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YouTube forced to disclose details -

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YouTube forced to disclose details

The World Today - Friday, 4 July , 2008 12:26:00

Reporter: Jennifer Macey

ELEANOR HALL: Now to the outrage over a court ruling in the United States that has forced the
internet giant Google to hand over the details of every user who has ever watched a video on
YouTube.

Google owns the video sharing website but has been engaged in a billion dollar legal battle with
the US entertainment company, Viacom, over alleged copyright breaches.

Now a US judge has ordered Google to give Viacom the log-in names and other details of all YouTube
users.

Privacy advocates and internet user groups say this is a massive invasion of privacy that could
lead to a deluge of lawsuits.

Jennifer Macey reports.

(Excerpt from YouTube video)

MALE: I am wearing my pimp hat today because I am going to pimp my YouTubers.

(End excerpt)

JENNIFER MACEY: YouTube was originally set up so that anyone with a home movie camera can post
their own videos on the internet.

But the popular site has expanded to include music videos, scenes from films and television series
and news programs.

(Excerpt from YouTube video)

ACTOR: It changed things - forever.

(End excerpt)

JENNIFER MACEY: Videos that fall under copyright restrictions.

Now a court in the US has ordered that all the details of every video clip seen on YouTube be
handed to the entertainment company, Viacom, owner of MTV, Nickelodeon and Paramount Pictures.

Rob Pegoraro, the personal technology columnist at the Washington Post, says this amounts to a lot
of data.

ROB PEGORARO: The best way to illustrate it, Google says we are talking about 12 terabytes of
information. Most of it is an internet protocol address, anumerical ID that is assigned to any
computer on the internet. An IP address can in some cases, in other cases cannot identify a person.

JENNIFER MACEY: The court ruling has triggered a massive outcry among internet users around the
world.

ALAN DAVIDSON: It is one of the greatest, if not greatest, invasions of privacy that I have ever
seen.

JENNIFER MACEY: Dr Alan Davidson specialises in electronic commerce law at the University of
Queensland.

He says this ruling has been made as part of a pre-trial arrangement in the $1-billion lawsuit
Viacom is taking against the owner of YouTube, Google, over copyright infringement.

ALAN DAVIDSON: This is a discovery process, a fishing expedition. So they have gone to court and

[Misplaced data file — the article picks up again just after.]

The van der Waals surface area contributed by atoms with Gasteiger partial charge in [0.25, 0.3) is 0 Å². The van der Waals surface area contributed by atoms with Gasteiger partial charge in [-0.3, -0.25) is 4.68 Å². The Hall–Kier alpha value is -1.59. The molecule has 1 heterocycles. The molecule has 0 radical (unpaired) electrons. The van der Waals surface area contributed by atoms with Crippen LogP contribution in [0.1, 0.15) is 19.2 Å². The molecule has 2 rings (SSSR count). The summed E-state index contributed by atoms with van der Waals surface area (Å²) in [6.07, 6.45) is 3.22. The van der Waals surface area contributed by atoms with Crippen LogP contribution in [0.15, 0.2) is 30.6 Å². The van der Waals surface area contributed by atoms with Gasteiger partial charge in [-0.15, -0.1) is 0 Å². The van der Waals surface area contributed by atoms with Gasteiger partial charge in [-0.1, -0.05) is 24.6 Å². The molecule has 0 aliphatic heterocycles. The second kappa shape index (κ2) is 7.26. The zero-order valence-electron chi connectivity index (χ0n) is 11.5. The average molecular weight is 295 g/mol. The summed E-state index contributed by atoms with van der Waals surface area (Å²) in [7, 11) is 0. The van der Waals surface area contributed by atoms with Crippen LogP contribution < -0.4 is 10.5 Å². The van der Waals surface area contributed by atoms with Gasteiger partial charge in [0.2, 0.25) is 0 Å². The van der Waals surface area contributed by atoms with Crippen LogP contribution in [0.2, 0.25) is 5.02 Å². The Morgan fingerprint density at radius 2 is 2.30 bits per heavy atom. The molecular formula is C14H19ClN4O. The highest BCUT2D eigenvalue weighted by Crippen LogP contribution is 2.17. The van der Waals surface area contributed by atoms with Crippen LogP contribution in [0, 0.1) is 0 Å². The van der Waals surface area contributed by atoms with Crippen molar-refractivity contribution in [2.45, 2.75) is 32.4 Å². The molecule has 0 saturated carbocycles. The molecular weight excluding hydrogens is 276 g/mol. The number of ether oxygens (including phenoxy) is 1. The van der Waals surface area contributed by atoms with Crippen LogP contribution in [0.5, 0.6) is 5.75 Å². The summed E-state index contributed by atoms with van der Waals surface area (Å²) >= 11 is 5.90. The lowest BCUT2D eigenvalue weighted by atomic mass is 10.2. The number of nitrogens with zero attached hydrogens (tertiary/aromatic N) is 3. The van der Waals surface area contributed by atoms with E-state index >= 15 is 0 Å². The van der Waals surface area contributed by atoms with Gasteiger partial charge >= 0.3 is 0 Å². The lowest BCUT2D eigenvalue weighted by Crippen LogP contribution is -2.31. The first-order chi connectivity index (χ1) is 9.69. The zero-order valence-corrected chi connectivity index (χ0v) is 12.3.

said, "We need more information. We have grounds to get this information because we certainly are
certain or suspect great breaches of copyright, therefore we would like to get a discovery audit to
get this information".

But my guess is that it is much broader and all encompassing than they ever suspected.

JENNIFER MACEY: Privacy groups fear the ruling could set a dangerous precedent that could trigger a
whole set of lawsuits against individuals who watch a video on YouTube.

The chairman of Electronic Frontiers Foundation Australia, Dale Clapperton, says he's disappointed
with the decision.

DALE CLAPPERTON: It is potentially a very major invasion of the privacy of users of YouTube and for
that matter, these logs could be used to start an orgy of litigation against YouTube users for
allegedly accessing infringing material on there.

JENNIFER MACEY: Some experts say an entertainment giant would have little to gain financially by
suing individual users for copyright breaches.

But Dr Alan Davidson says Viacom may go after individuals to set an example.

ALAN DAVIDSON: And then that can scare off thousands of users to say well if they are going to
target that person, then I am in danger so maybe I will stop using YouTube and it has been the
habit in the music industry, when they target Napster and Kazaa to not only go after the big users
but to go after some of the small users and then advertise that to scare away a lot of people from
downloading music and videos.

JENNIFER MACEY: Although the ruling has been made in a US court, it could affect the millions
around the world who watch YouTube.

The Washington Post's Rob Pegoraro says it will change the way some people use the site

ROB PEGORARO: Depends largely on what happens next. Does Google appeal? Myself, I certainly hope
they will. Does another court strike down this ruling or undo part of it? You know, you can watch
YouTube without logging in or you can watch it by logging in. I don't know if I would want to
bother logging in it.

JENNIFER MACEY: And that's what worries Dr Davidson who just yesterday set up a YouTube log-in name
for himself and his children.

ALAN DAVIDSON: I think it has gone way too far. It does impact on myself and my children who are
members of YouTube and have looked at YouTube. It impacts millions of people.

ELEANOR HALL: That's Dr Alan Davidson from the University of Queensland law faculty, ending that
report by Jennifer Macey.